Asperger’s Man- The Search for Multi-Regional Human Speciation Part 1

 

Introduction

My first love will always be archaeology and the study of what makes us human.This article is speculation. This is my personal musing on the development of certain psychological and physiological human traits. This is not to be taken as anything but my personal opinion. I have no evidence that there was an Asperger’s man. This article was also written several years ago and since then more evidence for the possibility of interbreeding with other hominids has come to light in Russia and in Africa that may support my original idea.

Multiregional Theory

The current  model of Homo sapiens evolution is that all modern humans evolved in Africa and spread out from there displacing, destroying, or even out competing all those other hominids they encountered. Multiregional theory has been set aside because it postulated that Homo sapiens evolved in more than one place and there were regional variations. We now know that in at least one case that of the Neanderthal that there was an evolutionary event that created what has been considered a separate species of Human but one capable of interbreeding successfully with Homo sapiens sapien.

So we now know that 3-4% of our genome at least in Asian and European populations contains Neanderthal DNA. This means that Homo sapiens were able to breed with Neanderthals and produce viable offspring. Which means that Neanderthals are most likely regionally evolved Homo sapiens adapted to their unique environment. This would seem to bode well for a reexamination of multiregional theory.

 

Multiregional Speciation?

What if there are other regional human variants that have bone structure so similar to Homo sapiens that they are classified as such, but they have evolved to exist in a different environment?

Imagine that a group of Homo Sapiens evolved separately from other Homo sapiens groups possibly somewhere in the mountains of Central Asia. Neanderthal developed to hunt game in open areas in large family groups growing large bone structures and musculature, while this unknown species evolved in a more rugged forest or mountainous environment. Instead of evolving cooperative hunting and social structures like early modern humans, this unknown species developed a different more isolated way of dealing with the environment and unique ways of thinking. This unknown group is less social because they don’t hunt large herd animals cooperatively like both early modern humans and Neanderthal. Instead they hunt in rugged mountains or deep forests adopting a more singular hunting experience with one or maybe two hunters leaving for days or weeks at a time.
This group of hominids develop heightened senses. They are more sensitive to light because they hunt diurnally at dusk and dawn. Their others senses become heightened as well to make them more aware of danger. This is a dangerous time and while other hominids hunt in large groups our hypothetical people work alone. Their sense of smell and taste are stronger so they become somewhat picky eaters. Their sense of touch becomes more acute and along with that they would seem to have less tolerance to pain. While they are more sensitive to touch they are often more tolerant to temperature variations because they have evolved to live in smaller groups or alone and don’t have group body heat to fall back on. These heightened senses have a trade off. These people are less agile than their homo sapiens cousins because the brain and ear are working overtime on the other senses so these people may seems clumsier.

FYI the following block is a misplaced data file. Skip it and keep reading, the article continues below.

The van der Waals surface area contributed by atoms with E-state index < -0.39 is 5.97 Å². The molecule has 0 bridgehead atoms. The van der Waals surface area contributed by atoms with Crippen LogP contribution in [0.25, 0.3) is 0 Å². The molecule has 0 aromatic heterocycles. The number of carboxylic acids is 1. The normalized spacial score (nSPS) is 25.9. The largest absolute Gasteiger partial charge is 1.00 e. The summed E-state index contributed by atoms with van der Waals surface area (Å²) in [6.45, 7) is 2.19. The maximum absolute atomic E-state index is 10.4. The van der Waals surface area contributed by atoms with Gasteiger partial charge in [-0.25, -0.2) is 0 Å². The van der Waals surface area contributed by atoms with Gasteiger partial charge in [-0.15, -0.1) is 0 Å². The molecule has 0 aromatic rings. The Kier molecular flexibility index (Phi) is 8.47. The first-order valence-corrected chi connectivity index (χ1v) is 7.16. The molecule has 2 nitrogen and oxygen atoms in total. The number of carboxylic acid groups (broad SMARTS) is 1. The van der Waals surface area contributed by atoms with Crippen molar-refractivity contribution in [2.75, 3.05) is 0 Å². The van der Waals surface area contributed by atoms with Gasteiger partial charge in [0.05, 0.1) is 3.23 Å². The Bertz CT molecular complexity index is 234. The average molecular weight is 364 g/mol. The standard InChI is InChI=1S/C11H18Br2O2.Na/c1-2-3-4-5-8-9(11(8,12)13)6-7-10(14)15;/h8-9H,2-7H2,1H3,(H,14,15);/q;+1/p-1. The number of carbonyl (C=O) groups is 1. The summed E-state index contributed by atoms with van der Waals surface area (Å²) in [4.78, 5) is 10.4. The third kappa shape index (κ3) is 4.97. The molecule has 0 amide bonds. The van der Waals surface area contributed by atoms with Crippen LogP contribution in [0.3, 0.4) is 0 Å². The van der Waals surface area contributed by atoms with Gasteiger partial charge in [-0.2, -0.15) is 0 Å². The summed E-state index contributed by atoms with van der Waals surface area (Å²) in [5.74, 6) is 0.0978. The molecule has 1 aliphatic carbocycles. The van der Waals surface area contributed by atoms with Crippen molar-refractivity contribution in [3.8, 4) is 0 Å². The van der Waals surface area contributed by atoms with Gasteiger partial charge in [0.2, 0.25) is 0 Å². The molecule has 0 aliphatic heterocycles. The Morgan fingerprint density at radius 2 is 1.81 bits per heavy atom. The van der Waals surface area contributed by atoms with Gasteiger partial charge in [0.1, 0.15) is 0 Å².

They are likely to sleep less soundly because they don’t have a large group to protect them. This group would experience more sleeping disorders as a result. Because they are less social they don’t develop as much social interplay or social understanding. They don’t require the ability to read the facial language used by other hominids when hunting in groups. They hunt in dense forests or mountains so this silent facial language would have no meaning to them. They have emotions but have no real evolutionary need to express these emotions because most of their time is spend outside of the main group or in very small groupings.
These people are also more intelligent on average than either Neanderthal or the other Homo sapiens branch. The are individual hunters so they can’t rely on the group dynamic to solve problems. This intelligence allows them to subsist in areas not suited to hunting large animals in groups. They become intensely focused on the task at hand and block out almost anything else. This would prove very useful when stalking prey animals and we see this behavior in many large cats. Their heightened senses have another advantage, they are much better at seeing patterns in their environment. They can discern the smallest detail that may be out of place this would make them excellent trackers, again an adaptation to hunting smaller game animals in a rugged environment.

Could this unknown race of man exist? Is there any evidence for him? Is he hidden somewhere in our genome? Yes, I would suggest that people with Aspergers fit this description. While there are some disabling factors in Aspergers most of those are stress related (fits of anger, depression, facial and body ticks). These stress related problems are almost entirely due to not fitting in properly in a non-Aspergers world. In an all Aspergers world those would probably not even exist.

What is Aspergers

The current belief is that Aspergers is a subset of Autism- The reasoning is that people with HFA (high functioning Autism) mimic Aspergers in many ways. I disagree and I believe that further study of the genetic component of both Autism and Aspergers will bear that the two are separate “disorders”.

Aspergers has a list of traits associated with it including

1. inability to “read” the emotions of other people through facial expression (this can be learned)This has often been mistaken for inability to show empathy.
2. Higher sensory sensitivity (light, taste, touch, hearing etc)
3. Lower sensitivity to temperature extremes
4. clumsiness
5. Intelligence level is always from normal to advanced (basically lower intelligent individuals do not fit into the criteria